A few months ago we moved from Dunfermline to Culross. Writing this, the view is of the slate and pan-tiled roofs of the various NTS-owned houses as well as our tallest building – the towered Town House – where questionable justice was meted out on a regular basis to thieves and adulterers. And it feels appropriate that a public building is the one that sticks out, that overlooks our everyday lives, keeping a quiet weather eye on what’s going on.

In Dunfermline we’ve got a similar situation with the police station sitting close to the middle of the town, ready to disgorge its inhabitants to keep the peace. Of course, Dunfermline never feels especially dangerous (apart from on a Saturday night perhaps) but it feels right having the police station close by. It’s the same with the other public buildings, like the council offices, theatres, museum, library, churches and the old Fire Station (which was slap bang in the middle of town until the financial decision – always financial, never practical – was made to move it to an industrial estate more than a mile outside the town centre). I’d love to see the College take a leap of faith and move into the Pilmuir Works building. Imagine how good that would be for the town! Better than bloody Tesco…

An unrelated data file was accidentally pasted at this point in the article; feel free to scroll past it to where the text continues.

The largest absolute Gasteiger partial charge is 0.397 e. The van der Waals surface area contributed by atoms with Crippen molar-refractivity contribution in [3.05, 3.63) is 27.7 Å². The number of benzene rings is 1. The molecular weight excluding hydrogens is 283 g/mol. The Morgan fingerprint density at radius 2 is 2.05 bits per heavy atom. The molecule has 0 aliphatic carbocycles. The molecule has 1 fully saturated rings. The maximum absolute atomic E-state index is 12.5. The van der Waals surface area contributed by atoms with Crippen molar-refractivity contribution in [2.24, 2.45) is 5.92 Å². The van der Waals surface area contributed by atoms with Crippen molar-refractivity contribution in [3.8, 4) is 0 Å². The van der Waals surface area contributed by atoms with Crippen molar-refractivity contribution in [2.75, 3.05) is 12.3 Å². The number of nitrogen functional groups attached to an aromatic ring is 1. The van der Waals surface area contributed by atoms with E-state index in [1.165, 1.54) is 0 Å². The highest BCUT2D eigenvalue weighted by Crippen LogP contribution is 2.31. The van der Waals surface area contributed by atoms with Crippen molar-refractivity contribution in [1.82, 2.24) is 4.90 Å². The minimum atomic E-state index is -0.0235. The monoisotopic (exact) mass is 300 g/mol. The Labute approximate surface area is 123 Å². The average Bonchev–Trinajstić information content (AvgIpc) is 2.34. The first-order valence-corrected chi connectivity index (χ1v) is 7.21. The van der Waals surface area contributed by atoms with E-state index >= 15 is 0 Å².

By necessity the buildings these public functions are housed in tend to have a certain scale, clearly signalling them as moral landmarks in the urban landscape and subconsciously letting us know that we’re surrounded by justice, education, culture and political and religious thought. This is implicit in any almost settlement you will ever visit.


Which brings us back to Dunfermline police station. Built in 1973 to designs by Robert Thomson Morris (1921-1984) and Harry Williams Roy Allan (1919-2004) of the architects’ department of Fife County, the police station is pretty much the first building you come upon as you reach the top of St. Margaret’s Drive. Its repetitive, expressive concrete structure and brick infill, large plate glazing and stereotypical 1970s coloured glass panels make it clear that this is A Public Building. Despite having a completely different architectural palette it works in tandem with Carnegie Hall to create a suitably grand civic welcome to the east end of the centre of Dunfermline.

But it isn’t in your face: being sunk down a floor, only two of the three storeys are visible from the roundabout, and a row of carefully chosen trees at the east end of Carnegie Drive mask the true length of the building. The building seems to send out a quiet, clear message: Welcome to Dunfermline. We’re watching you. But more in an Inspector Clouseau way than Big Brother…

There have been rumours of the police station being relocated so that a supermarket can be built on the site. What an awful introduction to a town centre! Public buildings should be built in public places, and the police station is one of our finer examples.

Sam Foster